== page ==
The Committee would like at the beginning to occupy itself principally with the fundamental type of these phenomena, comprising the movement of inanimate objects, with or without the contact of hands, but without the application of any known mechanical force.

The Committee propose to commence its investigation in the month of September, and continue them, at least until the month of May, 1876. The experiments will be made weekly, once or twice, according to circumstances; each sitting will be immediately registered and signed by the members of the Committee and the witnesses on the part of the medium, who will be admitted to the number of three ; when the Committee shall have concluded its investigations, the result will be published.

In accordance with a resolution adopted at the sitting of May 9, the undersigned is authorized to give publicity to nomination and plan of action of the said Committee, as well as to take such measures as he may find necessary for the invitation of mediums. In view of which facts he has undertaken to make the present appeal to mediums for physical phenomena, and to invite them to spend some time in St. Petersburg, in order to give the Committee an opportunity to study the phenomena peculiar to their mediumship. As to those who would not be able to accept this invitation except under particular conditions, they are requested to immediately communicate the same to the undersigned, who will do his best to remove any material difficulty, and amply recompense those who may answer this appeal for any trouble they may undergo.

Alexandre Aksakoff


A Card to the American Public.

<Spiritual Scientist, Boston, Vol. II, July 8, 1875, p. 211>
<This is published in "A Modern Panarion", p.35 as "Notice to Mediums">

In compliance with the request of the Honourable Alexander Aksakoff, Counselor of State in the Imperial Chancellery at St. Petersburg, the undersigned hereby gives notice that they are prepared to receive applications from physical mediums who may be willing to go to Russia, for examination before the Committee of the Imperial University.

To avoid disappointment, it may be well to state, that the undersigned will recommend no mediums whose personal good character is not satisfactorily shown; nor any who will not submit themselves to a thorough scientific test of their mediumistic powers, in the city of New York, prior to sailing; nor any who cannot exhibit most of their phenomena in a lighted room, to be designated by the undersigned, and with such ordinary furniture as may be found therein.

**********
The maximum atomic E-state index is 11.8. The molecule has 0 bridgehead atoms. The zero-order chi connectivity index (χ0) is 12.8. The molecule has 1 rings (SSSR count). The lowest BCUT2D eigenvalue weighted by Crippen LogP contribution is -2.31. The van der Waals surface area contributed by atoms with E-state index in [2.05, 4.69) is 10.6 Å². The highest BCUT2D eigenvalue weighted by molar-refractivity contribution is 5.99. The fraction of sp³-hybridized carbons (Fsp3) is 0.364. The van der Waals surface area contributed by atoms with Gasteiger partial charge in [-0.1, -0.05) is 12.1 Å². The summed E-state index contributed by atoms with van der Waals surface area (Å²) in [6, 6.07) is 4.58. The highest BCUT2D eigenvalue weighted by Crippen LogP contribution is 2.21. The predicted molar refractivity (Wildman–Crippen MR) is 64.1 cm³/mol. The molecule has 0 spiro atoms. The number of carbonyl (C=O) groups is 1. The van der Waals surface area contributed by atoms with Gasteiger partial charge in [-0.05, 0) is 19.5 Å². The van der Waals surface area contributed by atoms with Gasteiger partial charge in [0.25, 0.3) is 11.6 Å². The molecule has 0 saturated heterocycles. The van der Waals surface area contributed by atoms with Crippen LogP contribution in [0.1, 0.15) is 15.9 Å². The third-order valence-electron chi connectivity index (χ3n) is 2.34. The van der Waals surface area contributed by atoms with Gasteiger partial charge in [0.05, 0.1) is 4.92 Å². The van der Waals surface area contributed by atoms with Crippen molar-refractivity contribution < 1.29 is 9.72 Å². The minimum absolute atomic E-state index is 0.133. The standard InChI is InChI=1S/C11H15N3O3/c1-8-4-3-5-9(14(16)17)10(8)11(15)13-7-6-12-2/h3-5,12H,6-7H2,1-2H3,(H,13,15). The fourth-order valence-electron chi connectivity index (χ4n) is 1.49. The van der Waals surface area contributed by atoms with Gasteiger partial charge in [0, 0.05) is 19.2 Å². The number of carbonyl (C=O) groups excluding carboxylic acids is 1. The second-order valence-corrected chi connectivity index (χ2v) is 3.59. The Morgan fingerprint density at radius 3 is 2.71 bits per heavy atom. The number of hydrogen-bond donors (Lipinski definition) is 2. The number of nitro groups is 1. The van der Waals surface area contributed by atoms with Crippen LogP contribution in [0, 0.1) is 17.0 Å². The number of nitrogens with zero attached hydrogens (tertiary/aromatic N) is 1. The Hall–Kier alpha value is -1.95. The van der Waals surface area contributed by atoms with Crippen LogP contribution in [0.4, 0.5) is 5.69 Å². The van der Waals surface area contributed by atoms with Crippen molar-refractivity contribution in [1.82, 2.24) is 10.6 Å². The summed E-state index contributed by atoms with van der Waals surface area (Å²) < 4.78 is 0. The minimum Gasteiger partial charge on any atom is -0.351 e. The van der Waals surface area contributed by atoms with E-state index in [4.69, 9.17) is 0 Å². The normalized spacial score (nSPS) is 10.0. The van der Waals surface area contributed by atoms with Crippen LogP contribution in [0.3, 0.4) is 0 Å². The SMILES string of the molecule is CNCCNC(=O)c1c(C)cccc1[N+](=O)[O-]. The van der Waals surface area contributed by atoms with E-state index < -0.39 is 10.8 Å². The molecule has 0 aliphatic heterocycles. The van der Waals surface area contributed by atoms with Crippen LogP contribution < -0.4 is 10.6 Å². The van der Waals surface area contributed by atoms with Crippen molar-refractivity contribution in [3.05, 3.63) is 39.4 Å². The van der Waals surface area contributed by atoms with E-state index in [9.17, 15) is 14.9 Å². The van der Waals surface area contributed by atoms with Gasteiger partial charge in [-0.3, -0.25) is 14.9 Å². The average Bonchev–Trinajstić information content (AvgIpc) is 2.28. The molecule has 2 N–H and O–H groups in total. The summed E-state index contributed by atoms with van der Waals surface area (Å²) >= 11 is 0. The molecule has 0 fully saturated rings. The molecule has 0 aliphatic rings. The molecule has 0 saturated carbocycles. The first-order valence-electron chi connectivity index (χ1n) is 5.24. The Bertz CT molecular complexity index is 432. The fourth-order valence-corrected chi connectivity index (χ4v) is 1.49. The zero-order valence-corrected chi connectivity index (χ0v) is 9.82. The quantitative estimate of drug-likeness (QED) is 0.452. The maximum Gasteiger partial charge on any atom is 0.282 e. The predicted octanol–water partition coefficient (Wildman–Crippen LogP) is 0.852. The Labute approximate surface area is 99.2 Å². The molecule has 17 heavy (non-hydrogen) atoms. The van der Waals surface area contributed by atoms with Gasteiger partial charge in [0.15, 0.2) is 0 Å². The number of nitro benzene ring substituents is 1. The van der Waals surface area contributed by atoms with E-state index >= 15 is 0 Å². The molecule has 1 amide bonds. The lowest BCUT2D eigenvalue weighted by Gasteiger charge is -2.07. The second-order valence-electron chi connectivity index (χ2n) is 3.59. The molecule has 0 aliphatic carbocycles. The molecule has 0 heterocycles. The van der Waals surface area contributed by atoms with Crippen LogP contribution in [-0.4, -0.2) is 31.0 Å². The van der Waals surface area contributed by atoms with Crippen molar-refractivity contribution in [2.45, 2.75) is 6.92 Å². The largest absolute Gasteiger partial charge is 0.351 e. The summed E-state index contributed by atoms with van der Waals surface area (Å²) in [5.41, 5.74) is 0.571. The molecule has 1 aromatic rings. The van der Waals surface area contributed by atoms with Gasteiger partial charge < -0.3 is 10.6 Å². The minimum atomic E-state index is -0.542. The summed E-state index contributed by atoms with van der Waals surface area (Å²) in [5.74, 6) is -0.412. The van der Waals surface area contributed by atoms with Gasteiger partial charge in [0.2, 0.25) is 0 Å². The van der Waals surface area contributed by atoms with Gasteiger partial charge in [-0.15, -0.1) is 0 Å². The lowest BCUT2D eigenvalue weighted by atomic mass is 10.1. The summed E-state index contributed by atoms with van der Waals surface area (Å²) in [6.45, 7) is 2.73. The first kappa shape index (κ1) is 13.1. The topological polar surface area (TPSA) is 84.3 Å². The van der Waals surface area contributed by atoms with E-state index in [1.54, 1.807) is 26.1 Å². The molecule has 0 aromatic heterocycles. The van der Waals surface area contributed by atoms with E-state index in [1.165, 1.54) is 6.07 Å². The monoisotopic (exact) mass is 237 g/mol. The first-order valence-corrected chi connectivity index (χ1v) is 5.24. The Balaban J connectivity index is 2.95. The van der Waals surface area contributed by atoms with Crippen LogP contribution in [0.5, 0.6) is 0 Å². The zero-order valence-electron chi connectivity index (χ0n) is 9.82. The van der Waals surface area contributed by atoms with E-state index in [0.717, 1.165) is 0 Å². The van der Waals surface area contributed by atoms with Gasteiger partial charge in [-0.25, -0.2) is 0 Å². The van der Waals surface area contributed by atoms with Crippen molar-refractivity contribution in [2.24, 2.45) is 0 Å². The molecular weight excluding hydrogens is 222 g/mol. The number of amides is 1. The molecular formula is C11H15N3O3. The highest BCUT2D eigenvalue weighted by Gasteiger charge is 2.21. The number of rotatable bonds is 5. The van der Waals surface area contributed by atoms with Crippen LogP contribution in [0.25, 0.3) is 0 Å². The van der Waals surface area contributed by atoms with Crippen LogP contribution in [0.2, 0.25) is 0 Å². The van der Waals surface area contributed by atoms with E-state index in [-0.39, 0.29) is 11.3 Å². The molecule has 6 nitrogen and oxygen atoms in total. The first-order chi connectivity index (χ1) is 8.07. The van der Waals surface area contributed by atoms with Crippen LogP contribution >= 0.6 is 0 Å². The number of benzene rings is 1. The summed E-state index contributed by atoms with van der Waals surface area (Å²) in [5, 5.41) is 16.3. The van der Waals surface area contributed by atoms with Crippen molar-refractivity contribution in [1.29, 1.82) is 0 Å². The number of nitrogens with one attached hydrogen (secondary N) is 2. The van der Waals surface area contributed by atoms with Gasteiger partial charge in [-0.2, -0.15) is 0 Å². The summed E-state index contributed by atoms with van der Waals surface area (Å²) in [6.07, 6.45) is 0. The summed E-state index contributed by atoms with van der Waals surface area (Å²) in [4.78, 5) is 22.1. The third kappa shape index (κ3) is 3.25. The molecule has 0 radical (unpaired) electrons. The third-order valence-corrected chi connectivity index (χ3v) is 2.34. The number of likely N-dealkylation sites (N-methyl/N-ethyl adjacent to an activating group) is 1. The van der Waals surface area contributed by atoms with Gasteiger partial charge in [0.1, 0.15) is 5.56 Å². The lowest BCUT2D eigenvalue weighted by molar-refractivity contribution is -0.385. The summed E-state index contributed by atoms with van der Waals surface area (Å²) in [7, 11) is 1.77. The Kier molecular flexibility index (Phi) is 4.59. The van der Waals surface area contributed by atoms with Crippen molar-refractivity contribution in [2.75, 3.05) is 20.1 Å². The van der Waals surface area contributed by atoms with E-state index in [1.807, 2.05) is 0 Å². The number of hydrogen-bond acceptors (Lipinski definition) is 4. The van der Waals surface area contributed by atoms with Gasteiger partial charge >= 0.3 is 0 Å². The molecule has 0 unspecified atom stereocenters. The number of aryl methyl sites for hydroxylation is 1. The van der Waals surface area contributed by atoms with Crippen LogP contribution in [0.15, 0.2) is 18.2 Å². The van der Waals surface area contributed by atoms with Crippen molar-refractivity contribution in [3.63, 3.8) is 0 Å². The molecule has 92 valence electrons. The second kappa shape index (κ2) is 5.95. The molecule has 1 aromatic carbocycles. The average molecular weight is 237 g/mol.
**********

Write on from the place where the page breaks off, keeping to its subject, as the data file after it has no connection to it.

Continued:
Approved applications will be immediately forwarded to St. Petersburg, and upon receipt of orders thereon from the Scientific Commission or its representative, Mr. Aksakoff, proper certificates and instructions will be given to accepted applicants, and arrangements made for defraying expenses.

Address the undersigned, in care of E. Gerry Brown, Editor of the Spiritual Scientist, 18 Exchange Street, Boston, Mass, who is hereby authorized to receive personal applications from mediums in the New England States.

Henry S. Olcott.
Helena P. Blavatsky.


A Word of Advice To The Singing Medium, Mr. Jesse Sheppard.

<Spiritual Scientist, Boston, Vol. II, July 8,1875, p. 209>
<This is published in "A Modern Panarion," p. 86, as "A ...">

I am truly sorry that a spiritualist paper like the Religio-Philosophical Journal, which claims to instruct and enlighten its readers, should suffer such trash as Mr. Jesse Sheppard is contributing to its columns to appear without review. I will not dwell upon the previous letter of this very gifted personage, although everything he has said concerning Russia and life at St. Petersburg might be picked to pieces by any one having merely a superficial acquaintance with the place and the people; nor will I stop to sniff at his nosegays of high-sounding names—his Princess Bulkoffs and Princes This and That—which are as preposterously fictitious as though, in speaking of Americans, some Russian singing medium were to mention his friends Prince Jones or Duke Smith, or Earl Brown—for if he chooses to manufacture noble patrons from the oversloppings of his poetic imagination, and it amuses him or his readers, no great harm is done. But when it comes to his saying the things he does in the letter of July 3rd, in that paper, it puts quite a different face <... continues on page 1-38 >